Scientists issue major warning over world’s most dangerous volcanoes | Tech News

Mount Adams, which is classified as a ‘high threat’ (Credits: Getty Images/Cavan Images RF)

Scientists have warned that some of the world’s most dangerous volcanoes are understudied, making it harder to predict if or when they may erupt.

The Cascade arc of volcanoes stretches from northern California in the US to British Columbia in Canada. More than a dozen volcanoes are found along the iconic range, but a new study has revealed vital information about them is missing.

Predicting eruptions is still far from an exact science, with different volcanoes displaying different behaviours before erupting – and in some cases, giving very little warning.

Others, as in the case of the ongoing activity in Iceland, can rumble on for quite some time.

One key aspect to predicting eruptions is the volume, location and flow of magma beneath the volcano, something scientists argue is lacking in the Cascade region.

Writing in the journal Geochemistry, Geophysics, Geosystems, a team led by Assistant Professor Penny Weiser said: ‘The Cascade arc contains a number of large volcanoes, which present a significant hazard to human populations and infrastructure, for example Mount St Helens and Mount Rainier. 

Mount Shasta, California (Picture: Getty)

‘Until now, there has been no wide-scale review of where magma (molten rock) is stored in the crust beneath these volcanoes, even though understanding where magma is stored is very important to help monitor unrest at these volcanoes and to predict future activity.’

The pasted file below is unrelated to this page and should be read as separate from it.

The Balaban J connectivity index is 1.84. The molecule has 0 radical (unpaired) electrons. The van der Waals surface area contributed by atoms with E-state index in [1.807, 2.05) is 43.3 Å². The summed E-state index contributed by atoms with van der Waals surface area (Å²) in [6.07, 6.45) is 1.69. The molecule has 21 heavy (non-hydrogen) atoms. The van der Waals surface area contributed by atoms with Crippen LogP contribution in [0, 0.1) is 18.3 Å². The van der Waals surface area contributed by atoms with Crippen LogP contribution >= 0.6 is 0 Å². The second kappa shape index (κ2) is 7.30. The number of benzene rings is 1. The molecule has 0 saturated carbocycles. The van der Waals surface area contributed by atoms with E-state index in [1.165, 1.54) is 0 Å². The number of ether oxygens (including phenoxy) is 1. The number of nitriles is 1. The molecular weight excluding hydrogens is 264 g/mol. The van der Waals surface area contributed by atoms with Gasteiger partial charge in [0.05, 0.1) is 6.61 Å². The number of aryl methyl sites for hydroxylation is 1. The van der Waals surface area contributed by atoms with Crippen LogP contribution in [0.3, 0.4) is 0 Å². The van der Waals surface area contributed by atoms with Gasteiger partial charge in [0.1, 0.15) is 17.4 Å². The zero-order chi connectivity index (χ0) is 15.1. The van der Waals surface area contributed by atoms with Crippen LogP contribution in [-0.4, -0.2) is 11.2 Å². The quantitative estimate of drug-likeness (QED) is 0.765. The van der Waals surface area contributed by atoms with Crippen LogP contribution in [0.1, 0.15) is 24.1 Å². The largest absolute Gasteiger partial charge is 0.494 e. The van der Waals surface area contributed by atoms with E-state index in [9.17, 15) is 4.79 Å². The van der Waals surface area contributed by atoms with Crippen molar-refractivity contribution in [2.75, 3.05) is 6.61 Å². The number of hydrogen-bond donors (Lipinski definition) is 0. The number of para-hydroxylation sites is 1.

In 1980, a devastating eruption from Mount St Helens in Washington state claimed the lives of 57 people. However, the behaviour of that volcano is fairly well understood, so future eruptions can be predicted.

A number of other volcanoes in the Cascade arc are near populated areas and pose a significant hazard to people, but the team found understanding of them is severely lacking.

‘We compiled all available data on magma storage for each volcano, and found that many volcanoes have had very few studies investigating them, despite the risk they pose to society,’ they said.

Other volcanoes in the region include Mount Shasta – the fifth most hazardous volcano in the US – the Three Sisters, and Mount Jefferson. The lack of data around Mount Adams is said to be ‘very concerning’, because the volcano is classed as ‘high threat’.

The team acknowledges that due to factors including inaccessible terrain, snow and ice cover, cost and difficulty setting up monitoring networks in wilderness areas has hampered data collection, but say understanding the depth of magma storage is critical for interpreting signs of a future eruptions.

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